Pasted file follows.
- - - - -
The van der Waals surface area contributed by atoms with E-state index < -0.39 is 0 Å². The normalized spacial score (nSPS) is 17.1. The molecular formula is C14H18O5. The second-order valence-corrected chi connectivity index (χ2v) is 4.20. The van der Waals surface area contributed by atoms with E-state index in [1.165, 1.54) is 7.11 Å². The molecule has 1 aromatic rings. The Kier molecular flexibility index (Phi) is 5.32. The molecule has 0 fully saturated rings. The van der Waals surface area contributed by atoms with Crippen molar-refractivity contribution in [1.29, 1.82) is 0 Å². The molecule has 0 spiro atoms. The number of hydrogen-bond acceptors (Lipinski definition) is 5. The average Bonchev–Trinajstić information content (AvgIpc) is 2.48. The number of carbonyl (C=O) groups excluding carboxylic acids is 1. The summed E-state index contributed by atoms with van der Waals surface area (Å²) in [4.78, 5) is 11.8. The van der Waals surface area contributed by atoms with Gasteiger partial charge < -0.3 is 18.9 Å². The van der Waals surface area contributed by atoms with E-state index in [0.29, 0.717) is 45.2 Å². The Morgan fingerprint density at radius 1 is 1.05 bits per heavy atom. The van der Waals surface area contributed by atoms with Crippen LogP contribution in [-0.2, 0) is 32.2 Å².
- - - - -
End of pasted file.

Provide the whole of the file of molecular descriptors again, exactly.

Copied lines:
The van der Waals surface area contributed by atoms with E-state index < -0.39 is 0 Å². The normalized spacial score (nSPS) is 17.1. The molecular formula is C14H18O5. The second-order valence-corrected chi connectivity index (χ2v) is 4.20. The van der Waals surface area contributed by atoms with E-state index in [1.165, 1.54) is 7.11 Å². The molecule has 1 aromatic rings. The Kier molecular flexibility index (Phi) is 5.32. The molecule has 0 fully saturated rings. The van der Waals surface area contributed by atoms with Crippen molar-refractivity contribution in [1.29, 1.82) is 0 Å². The molecule has 0 spiro atoms. The number of hydrogen-bond acceptors (Lipinski definition) is 5. The average Bonchev–Trinajstić information content (AvgIpc) is 2.48. The number of carbonyl (C=O) groups excluding carboxylic acids is 1. The summed E-state index contributed by atoms with van der Waals surface area (Å²) in [4.78, 5) is 11.8. The van der Waals surface area contributed by atoms with Gasteiger partial charge < -0.3 is 18.9 Å². The van der Waals surface area contributed by atoms with E-state index in [0.29, 0.717) is 45.2 Å². The Morgan fingerprint density at radius 1 is 1.05 bits per heavy atom. The van der Waals surface area contributed by atoms with Crippen LogP contribution in [-0.2, 0) is 32.2 Å².